OTTAWA — Prime Minister Justin Trudeau, in the midst of the Covid-19 pandemic, is embroiled in another controversy of his own making that’s inflicting political damage on him and his administration.
The Canadian leader is struggling to contain the rapid spread of a firestorm sparked by his plan to award a sole-source contract to a powerful charity and fueled by revelations that members of his family have been paid hundreds of thousands of dollars in speaking fees by the organization over the past half decade. The dustup also threatens to cost Trudeau his trusted finance minister.
Trudeau’s trouble began building momentum a few weeks ago after his government announced the deal to pay WE Charity up to C$43 million to administer a C$912-million student grant program as part of Canada’s Covid-19 response. The group works on international development projects and classroom programs, mostly in the U.S. and Canada, that teach youth about civic engagement.
The public and parliamentary reaction in Canada to the news and further revelations of speaking fees and travel expenses paid to family members of Trudeau and Finance Minister Bill Morneau has been swift and harsh.
Polls suggest the still-emerging controversy around WE Charity has already chewed away at Trudeau’s approval ratings, which saw a lift after the start of the pandemic. Rivals have demanded Morneau’s resignation and the fallout risks nudging opponents closer to defeating Trudeau’s minority Liberal government, triggering another election. Canada’s ethics commissioner has launched investigations into Trudeau and Morneau.
Trudeau has shown he can survive scandals, including images of him wearing brownface 20 years ago that surfaced during last year’s election campaign. The ethics commissioner found last year that Trudeau broke conflict-of-interest law after the prime minister and his staff repeatedly urged his former attorney general to reach a plea-bargain deal with the SNC-Lavalin engineering firm, which faced corruption charges.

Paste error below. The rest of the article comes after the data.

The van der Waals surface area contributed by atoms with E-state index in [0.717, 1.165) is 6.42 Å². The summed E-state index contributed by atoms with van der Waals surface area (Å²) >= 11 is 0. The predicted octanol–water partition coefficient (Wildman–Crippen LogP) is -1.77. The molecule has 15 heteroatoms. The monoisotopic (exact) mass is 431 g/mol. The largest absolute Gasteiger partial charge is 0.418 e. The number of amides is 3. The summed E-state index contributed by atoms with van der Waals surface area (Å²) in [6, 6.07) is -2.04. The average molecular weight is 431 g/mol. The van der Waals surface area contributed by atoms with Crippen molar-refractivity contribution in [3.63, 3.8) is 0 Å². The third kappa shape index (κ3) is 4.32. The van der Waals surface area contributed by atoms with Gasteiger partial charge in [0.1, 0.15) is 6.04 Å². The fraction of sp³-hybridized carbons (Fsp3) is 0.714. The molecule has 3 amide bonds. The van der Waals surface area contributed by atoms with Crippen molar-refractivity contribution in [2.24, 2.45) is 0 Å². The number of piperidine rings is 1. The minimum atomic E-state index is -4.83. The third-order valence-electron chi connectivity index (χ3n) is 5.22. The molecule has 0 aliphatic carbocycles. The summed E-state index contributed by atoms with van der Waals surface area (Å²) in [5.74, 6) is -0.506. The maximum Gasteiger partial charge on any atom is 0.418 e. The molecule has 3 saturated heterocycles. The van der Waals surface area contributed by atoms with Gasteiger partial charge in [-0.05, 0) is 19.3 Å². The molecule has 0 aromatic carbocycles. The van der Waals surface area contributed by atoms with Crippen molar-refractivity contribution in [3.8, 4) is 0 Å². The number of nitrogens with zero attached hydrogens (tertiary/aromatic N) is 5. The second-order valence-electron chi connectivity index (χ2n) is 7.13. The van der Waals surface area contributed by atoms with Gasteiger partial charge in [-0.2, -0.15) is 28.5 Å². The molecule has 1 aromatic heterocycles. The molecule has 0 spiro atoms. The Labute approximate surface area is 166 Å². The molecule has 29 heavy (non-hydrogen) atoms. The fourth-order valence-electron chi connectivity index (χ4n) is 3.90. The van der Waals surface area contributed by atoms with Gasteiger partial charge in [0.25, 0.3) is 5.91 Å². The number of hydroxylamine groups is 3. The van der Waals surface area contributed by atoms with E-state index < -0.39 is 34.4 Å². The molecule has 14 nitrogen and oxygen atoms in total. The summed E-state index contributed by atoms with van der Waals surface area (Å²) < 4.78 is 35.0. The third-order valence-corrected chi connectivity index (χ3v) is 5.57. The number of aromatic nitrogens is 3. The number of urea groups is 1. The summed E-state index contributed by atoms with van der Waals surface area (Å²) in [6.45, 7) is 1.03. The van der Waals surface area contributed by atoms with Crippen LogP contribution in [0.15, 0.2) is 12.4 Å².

Trudeau also weathered blowback from a 2018 trip to India when he had to rescind a dinner invitation he’d issued to a Sikh extremist who had been accused of attempting to murder an Indian politician.
In late 2018, the ethics commissioner also concluded Trudeau violated violated ethics law over two all-expenses-paid family trips at the Aga Khan’s residence in the Bahamas.
Despite the weight of controversies, Trudeau dodged defeat in the 2019 election and returned to the Prime Minister’s Office with his Liberals reduced to a minority status. It has forced them to work with opposition parties to pass legislation and to keep the government afloat.
Weeks after the April contract announcement, the public learned how WE Charity had paid Trudeau’s mother and brother more than C$300,000 in speaking fees. His wife, Sophie, had been working for WE as an ambassador and Trudeau himself has spoken at their events.
Trudeau has argued that bureaucrats recommended WE to run the program. Amid the uproar, WE pulled out of the agreement and the program will now be managed by the government.
The prime minister later made a public apology for not recusing himself from the decision to put WE in charge of a very large, especially by Canadian standards, envelope of money.
“I’m sincerely sorry about not having done that,” Trudeau told a July 13 press conference.
The apology, however, has done little to limit the political consequences or prevent a stream of new details about the WE deal.
The WE-related challenges are only getting started for a prime minister trying to lead Canada through the economic and health crises of the coronavirus pandemic.